What is Heroin?

What Is Heroin RedIn 1874, a chemist named C.R. Alder Wright first synthesized heroin in England. Years later, an employee of the pharmaceutical company that would later become Bayer synthesized it again.

Heroin, also called diamorphine, is made by drying the milk of certain types of poppy plants.  It was intended to be a non-addictive substitute for morphine, which occurs naturally in the seeds of the opium poppy plant. In fact, it was marketed as a painkiller and cough suppressant. Shortly after it came on the market, it was discovered that the body rapidly metabolizes the drug back into morphine.

In the present day, heroin falls in the same category as strong painkillers that are only available with a prescription, like codeine and morphine.  It is now classified as a Schedule I drug and has no recognized therapeutic use.  The sale, importation and manufacturing of the drug have been forbidden in the United States since 1924.

The drug is a depressant that provides the user with euphoric feelings and can act as an analgesic on their central nervous system.  It is very easy for individuals to become addicted to heroin due to the potency of the drug and its ability to rapidly boost the mood and cause a sense of euphoria.  Heroin has become the most widely abused opiate in the world.

What Does Heroin Look Like?

In its purest form, heroin is typically a white powder that looks very similar to cocaine.  However, heroin found for sale on the street can vary between white, yellow, brown or gray.  The drug is often “cut” with other substances like sugar, powdered milk, or baby laxative.

What Does Heroin Look LikeDrugAbuse.gov warns that, due to the fact that users have no idea how concentrated the drug is, there is a high risk of overdose.  Heroin that is purchased off the street is often mixed with other toxins that can also cause permanent damage to internal organs, clogging of the blood vessels and more.  The risk of overdose is particularly high when injecting heroin as this allows for large quantities to be introduced to the bloodstream instantly; however, any method of consuming the drug can result in an overdose.

Another form of the drug recently appearing in the U.S. from Mexico that is black in color, similar in appearance to roofing tar is commonly known as “black tar” heroin or “Mexican mud”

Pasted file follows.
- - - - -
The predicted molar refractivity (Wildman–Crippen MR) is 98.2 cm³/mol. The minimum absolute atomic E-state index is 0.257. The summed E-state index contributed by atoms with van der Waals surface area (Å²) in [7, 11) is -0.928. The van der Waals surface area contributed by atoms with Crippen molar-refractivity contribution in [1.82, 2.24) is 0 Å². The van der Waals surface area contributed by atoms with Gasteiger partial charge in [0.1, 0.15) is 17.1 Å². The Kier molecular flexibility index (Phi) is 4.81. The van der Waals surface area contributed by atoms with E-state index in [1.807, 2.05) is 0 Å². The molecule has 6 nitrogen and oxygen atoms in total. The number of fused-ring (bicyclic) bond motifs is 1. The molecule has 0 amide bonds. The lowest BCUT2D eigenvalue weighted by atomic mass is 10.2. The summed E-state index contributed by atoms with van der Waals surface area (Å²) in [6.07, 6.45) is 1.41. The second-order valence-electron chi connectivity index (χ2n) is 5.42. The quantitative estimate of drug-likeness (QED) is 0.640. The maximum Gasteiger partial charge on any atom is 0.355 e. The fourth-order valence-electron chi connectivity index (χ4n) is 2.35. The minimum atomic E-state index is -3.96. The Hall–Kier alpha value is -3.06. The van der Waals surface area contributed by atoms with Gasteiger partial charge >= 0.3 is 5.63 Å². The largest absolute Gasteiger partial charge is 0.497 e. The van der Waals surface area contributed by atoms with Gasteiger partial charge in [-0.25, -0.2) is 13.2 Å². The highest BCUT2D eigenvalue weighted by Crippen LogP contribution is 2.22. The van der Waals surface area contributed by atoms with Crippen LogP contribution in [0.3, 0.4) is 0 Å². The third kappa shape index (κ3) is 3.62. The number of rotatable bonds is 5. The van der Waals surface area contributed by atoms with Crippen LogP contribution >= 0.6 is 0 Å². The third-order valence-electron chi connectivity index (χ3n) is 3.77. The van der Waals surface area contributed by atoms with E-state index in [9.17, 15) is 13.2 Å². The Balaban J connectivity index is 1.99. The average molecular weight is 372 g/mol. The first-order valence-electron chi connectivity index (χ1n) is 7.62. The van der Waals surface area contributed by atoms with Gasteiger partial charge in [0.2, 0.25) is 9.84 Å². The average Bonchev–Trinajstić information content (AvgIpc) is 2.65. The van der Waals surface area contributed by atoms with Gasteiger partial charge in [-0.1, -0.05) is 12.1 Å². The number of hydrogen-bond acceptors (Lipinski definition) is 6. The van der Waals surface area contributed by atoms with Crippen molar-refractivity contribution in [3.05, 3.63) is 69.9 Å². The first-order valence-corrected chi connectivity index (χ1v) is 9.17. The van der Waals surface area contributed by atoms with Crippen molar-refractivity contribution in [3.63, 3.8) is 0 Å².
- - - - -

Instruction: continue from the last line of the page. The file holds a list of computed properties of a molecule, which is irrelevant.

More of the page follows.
How Heroin is Used?

Heroin is used in a number of ways by users to achieve a “high.” The most popular methods that users choose to take the drug are to snort, inject, or smoke it.  Users have their preferences for how they like to take heroin, but every method is particularly efficient about achieving the effects of the drug very quickly.

The powdered drug is dissolved by placing the heroin in a spoon and mixed with water and heat applied to the bottom of the spoon until completely dissolved. Users draw this mixture into a syringe and inject the heroin into their veins, into a muscle or just underneath the skin.  In users that inject the substance into their bodies, the injection sites can vary greatly and usually depends on the condition of the veins or the user’s desire for secrecy.

When the drug is injected into the muscle, the onset of the euphoria takes from 5 to 8 minutes. When the drug is injected into the blood vessels, the high is the most pronounced and has the most rapid onset, happening within 7 to 8 seconds.

If one is looking for signs of injection in a user, they can be fooled into thinking they are not using because there are no obvious “tracks” or scars. Scars are fairly easy to avoid, particularly early in the addiction.

By changing the sites, veins and skin can heal before being used again. Heroin can be injected anywhere on the body that there are veins. Users have injected heroin into veins in feet, behind knees, between toes, groin, neck and more.

Other users smoke or sniff the drug. It is thought by some that these methods will stave off addiction, allowing the user to get high once in a while without becoming addicted.

Heroin Usage in the United States

Heroin UseData from the National Household Survey on Drug Abuse suggests that more than three million Americans have used heroin at least once in their lifetime. The Monitoring the Future Survey from the University of Michigan states that almost two percent of the nation’s high school students have used the drug at least one time in their lives. More than 200,000 heroin users go through correctional facilities every year.